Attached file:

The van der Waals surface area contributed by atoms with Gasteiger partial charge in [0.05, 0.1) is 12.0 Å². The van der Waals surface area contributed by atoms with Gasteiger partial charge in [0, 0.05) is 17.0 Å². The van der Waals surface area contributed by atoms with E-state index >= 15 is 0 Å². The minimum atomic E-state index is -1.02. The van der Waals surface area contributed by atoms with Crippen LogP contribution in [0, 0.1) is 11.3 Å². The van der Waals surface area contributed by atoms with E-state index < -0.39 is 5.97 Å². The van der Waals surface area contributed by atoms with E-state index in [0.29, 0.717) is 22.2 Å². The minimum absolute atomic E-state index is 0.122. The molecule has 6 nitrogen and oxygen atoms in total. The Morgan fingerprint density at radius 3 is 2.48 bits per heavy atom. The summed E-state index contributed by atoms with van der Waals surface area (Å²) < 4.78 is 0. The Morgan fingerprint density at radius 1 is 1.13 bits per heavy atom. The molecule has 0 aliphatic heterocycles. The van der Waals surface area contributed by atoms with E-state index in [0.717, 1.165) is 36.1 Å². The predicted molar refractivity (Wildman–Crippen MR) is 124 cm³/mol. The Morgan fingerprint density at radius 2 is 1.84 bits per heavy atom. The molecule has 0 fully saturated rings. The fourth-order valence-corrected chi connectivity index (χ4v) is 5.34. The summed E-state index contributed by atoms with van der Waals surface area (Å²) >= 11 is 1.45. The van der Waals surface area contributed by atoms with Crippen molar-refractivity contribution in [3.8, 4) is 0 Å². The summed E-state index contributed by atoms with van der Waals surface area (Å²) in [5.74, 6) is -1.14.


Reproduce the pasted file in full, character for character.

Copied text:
The van der Waals surface area contributed by atoms with Gasteiger partial charge in [0.05, 0.1) is 12.0 Å². The van der Waals surface area contributed by atoms with Gasteiger partial charge in [0, 0.05) is 17.0 Å². The van der Waals surface area contributed by atoms with E-state index >= 15 is 0 Å². The minimum atomic E-state index is -1.02. The van der Waals surface area contributed by atoms with Crippen LogP contribution in [0, 0.1) is 11.3 Å². The van der Waals surface area contributed by atoms with E-state index < -0.39 is 5.97 Å². The van der Waals surface area contributed by atoms with E-state index in [0.29, 0.717) is 22.2 Å². The minimum absolute atomic E-state index is 0.122. The molecule has 6 nitrogen and oxygen atoms in total. The Morgan fingerprint density at radius 3 is 2.48 bits per heavy atom. The summed E-state index contributed by atoms with van der Waals surface area (Å²) < 4.78 is 0. The Morgan fingerprint density at radius 1 is 1.13 bits per heavy atom. The molecule has 0 aliphatic heterocycles. The van der Waals surface area contributed by atoms with E-state index in [0.717, 1.165) is 36.1 Å². The predicted molar refractivity (Wildman–Crippen MR) is 124 cm³/mol. The Morgan fingerprint density at radius 2 is 1.84 bits per heavy atom. The molecule has 0 fully saturated rings. The fourth-order valence-corrected chi connectivity index (χ4v) is 5.34. The summed E-state index contributed by atoms with van der Waals surface area (Å²) >= 11 is 1.45. The van der Waals surface area contributed by atoms with Crippen molar-refractivity contribution in [3.8, 4) is 0 Å². The summed E-state index contributed by atoms with van der Waals surface area (Å²) in [5.74, 6) is -1.14.